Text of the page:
Let me give you a few of the results. Czechs were seen as „welcoming” by only 30% of respondents, with only 10% rating them „very welcoming”. Sounds bad, doesn't it? Well, maybe not when you include details about „honesty” and „genuineness”. 92% of respondents considered the Czechs „honest”, and 97% thought of them as „genuine”. This suggests that the Czechs are viewed more positively as human beings than as hosts! So there is bad news and good news.

It is said, as I mentioned, that Germans are organised. On a more personal level, and according to our research, 94% of respondents answered in a way that showed they thought the Germans were „polite” and „helpful”. However, the Germans didn't do so well on „generosity” and „friendliness”.

As for „hospitality”, here the Spanish were kings. They scored 95% there. They were also described as „emotional” hosts, and many people also took the view that they showed a high level of „openness”. The most „open” though were the Italians, who were also seen as the most „creative” and „outgoing”. The French had a special characteristic too- they were seen as the most „sensitive” of all the hosts.

One interesting thing we did with our survey was to divide respondents into „long-term” and „short-term” visitors. When we did that we found some interesting things. The Czechs for example won admiration for being the most „loyal”. The British, generally not thought very much of as hosts, were believed to be the most „interesting”. 90% of long - term visitors thought of them that way.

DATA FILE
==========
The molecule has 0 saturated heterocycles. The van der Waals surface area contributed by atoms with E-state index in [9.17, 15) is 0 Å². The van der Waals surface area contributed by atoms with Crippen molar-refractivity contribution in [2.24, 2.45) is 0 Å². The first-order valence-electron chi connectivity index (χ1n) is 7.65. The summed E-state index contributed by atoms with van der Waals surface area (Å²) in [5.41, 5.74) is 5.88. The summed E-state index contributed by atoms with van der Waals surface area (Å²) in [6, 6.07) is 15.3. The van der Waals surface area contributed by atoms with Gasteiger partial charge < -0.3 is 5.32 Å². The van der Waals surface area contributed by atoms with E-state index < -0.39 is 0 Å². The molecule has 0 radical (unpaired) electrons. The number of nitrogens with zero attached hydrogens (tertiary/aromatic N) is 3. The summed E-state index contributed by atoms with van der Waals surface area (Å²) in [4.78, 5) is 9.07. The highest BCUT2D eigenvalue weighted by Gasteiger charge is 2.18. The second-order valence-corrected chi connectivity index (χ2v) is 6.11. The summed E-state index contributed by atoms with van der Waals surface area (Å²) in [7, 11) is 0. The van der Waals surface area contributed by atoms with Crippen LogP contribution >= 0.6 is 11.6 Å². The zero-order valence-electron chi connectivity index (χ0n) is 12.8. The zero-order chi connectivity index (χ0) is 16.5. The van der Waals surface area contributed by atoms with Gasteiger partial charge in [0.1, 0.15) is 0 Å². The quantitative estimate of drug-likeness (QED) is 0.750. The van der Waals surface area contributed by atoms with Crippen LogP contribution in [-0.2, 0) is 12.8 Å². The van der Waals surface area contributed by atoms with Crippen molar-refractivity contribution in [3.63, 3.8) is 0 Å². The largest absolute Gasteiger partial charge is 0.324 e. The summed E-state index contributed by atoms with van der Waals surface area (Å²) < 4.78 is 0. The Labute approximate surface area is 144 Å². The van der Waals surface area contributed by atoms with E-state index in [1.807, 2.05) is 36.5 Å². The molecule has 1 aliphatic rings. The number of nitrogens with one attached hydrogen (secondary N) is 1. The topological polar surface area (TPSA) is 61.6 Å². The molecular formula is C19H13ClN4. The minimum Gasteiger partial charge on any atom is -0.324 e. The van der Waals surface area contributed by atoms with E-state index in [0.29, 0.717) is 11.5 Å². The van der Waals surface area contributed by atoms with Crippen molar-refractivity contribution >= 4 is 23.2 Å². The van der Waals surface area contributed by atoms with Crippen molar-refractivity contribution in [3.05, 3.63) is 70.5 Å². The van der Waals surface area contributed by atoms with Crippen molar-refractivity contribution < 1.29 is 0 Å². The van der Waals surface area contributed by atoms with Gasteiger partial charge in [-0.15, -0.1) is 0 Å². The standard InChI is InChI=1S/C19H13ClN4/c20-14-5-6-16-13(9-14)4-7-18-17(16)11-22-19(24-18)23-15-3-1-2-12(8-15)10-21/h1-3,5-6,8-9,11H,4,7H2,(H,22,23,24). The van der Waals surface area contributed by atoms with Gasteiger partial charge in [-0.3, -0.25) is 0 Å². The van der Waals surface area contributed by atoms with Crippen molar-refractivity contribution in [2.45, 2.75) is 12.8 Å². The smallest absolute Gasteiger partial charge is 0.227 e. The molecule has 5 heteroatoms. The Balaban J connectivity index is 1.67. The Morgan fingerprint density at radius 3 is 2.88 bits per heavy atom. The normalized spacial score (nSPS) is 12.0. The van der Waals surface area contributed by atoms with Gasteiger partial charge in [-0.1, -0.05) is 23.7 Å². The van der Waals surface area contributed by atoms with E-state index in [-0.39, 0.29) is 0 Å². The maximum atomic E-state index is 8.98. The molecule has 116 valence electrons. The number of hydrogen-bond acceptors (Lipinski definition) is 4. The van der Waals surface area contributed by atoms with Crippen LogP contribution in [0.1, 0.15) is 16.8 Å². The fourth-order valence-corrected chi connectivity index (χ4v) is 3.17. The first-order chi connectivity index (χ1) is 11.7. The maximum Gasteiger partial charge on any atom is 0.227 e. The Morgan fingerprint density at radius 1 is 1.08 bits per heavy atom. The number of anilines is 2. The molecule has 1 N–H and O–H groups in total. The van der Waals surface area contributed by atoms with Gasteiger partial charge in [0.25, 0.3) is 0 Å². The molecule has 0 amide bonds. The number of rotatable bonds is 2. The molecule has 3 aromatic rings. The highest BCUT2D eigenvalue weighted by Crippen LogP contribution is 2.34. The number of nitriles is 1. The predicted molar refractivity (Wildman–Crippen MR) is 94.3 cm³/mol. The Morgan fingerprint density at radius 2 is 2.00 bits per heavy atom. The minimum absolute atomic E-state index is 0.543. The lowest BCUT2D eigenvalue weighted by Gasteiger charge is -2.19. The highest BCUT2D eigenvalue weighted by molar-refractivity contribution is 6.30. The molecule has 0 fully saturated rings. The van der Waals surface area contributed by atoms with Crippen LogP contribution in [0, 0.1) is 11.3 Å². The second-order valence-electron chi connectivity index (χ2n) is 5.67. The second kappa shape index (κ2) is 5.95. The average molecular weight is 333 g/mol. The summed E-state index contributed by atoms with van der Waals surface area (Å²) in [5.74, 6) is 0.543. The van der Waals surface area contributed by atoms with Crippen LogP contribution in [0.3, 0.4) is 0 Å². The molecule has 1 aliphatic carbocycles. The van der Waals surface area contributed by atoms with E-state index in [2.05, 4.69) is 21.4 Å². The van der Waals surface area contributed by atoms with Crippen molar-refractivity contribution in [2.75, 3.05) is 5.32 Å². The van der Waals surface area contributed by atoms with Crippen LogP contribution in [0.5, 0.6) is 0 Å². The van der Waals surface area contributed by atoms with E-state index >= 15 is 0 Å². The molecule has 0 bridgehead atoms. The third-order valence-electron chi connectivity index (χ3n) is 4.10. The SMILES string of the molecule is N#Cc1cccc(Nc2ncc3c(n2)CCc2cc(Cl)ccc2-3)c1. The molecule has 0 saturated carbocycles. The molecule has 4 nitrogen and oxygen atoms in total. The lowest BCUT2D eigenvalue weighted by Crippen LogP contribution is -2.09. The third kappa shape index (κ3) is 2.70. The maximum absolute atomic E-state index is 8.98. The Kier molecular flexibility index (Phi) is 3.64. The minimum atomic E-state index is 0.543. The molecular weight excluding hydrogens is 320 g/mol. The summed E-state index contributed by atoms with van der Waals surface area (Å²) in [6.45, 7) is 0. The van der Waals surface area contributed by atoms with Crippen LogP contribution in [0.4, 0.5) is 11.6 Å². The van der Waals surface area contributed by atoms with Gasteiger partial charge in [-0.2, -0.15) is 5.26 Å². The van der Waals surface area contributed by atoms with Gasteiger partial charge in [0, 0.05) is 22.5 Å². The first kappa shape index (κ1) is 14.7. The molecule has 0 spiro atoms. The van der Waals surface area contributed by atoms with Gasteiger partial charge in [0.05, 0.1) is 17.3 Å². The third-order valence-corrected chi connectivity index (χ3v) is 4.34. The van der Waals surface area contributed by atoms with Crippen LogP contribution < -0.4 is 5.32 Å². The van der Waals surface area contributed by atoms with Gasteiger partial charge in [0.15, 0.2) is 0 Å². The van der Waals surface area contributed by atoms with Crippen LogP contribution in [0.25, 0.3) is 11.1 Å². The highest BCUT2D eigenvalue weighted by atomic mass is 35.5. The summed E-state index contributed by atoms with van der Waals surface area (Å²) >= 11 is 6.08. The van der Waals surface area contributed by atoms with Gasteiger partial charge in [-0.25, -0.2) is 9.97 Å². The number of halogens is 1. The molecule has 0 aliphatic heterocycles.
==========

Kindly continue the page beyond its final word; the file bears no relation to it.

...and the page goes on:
As for why we are the way we are, that is a fascinating question, and one which our survey didn't really deal with. The fact is we are shaped by our land, our fellow citizens, and our history- all of which makes us the hosts that we are for the guests who visit us. The story of national character is one of endless interest.

Thanks for listening to that. Any questions?”

Put the right nationality beside the descriptions.

1. …………………………… - polite, helpful, not generous, unfriendly

2. …………………………… - sensitive

3. …………………………… - not welcoming, honest, genuine, loyal

4. …………………………… - open, creative, outgoing

5. …………………………… - hospitable, emotional, open

6. …………………………… - interesting

Correct answers are here5

6. THE QUESTIONS...

Below you can see a list of words (adjectives). Following the list there are 16 questions that were asked by the survey expert in his international survey. Can you match the questions with the correct adjective? The first one is done for you.

A) smile and seem pleased to see you”? welcoming
B) „look after you and entertain you”?                                                      
C) „smile and make you feel you were not alone.”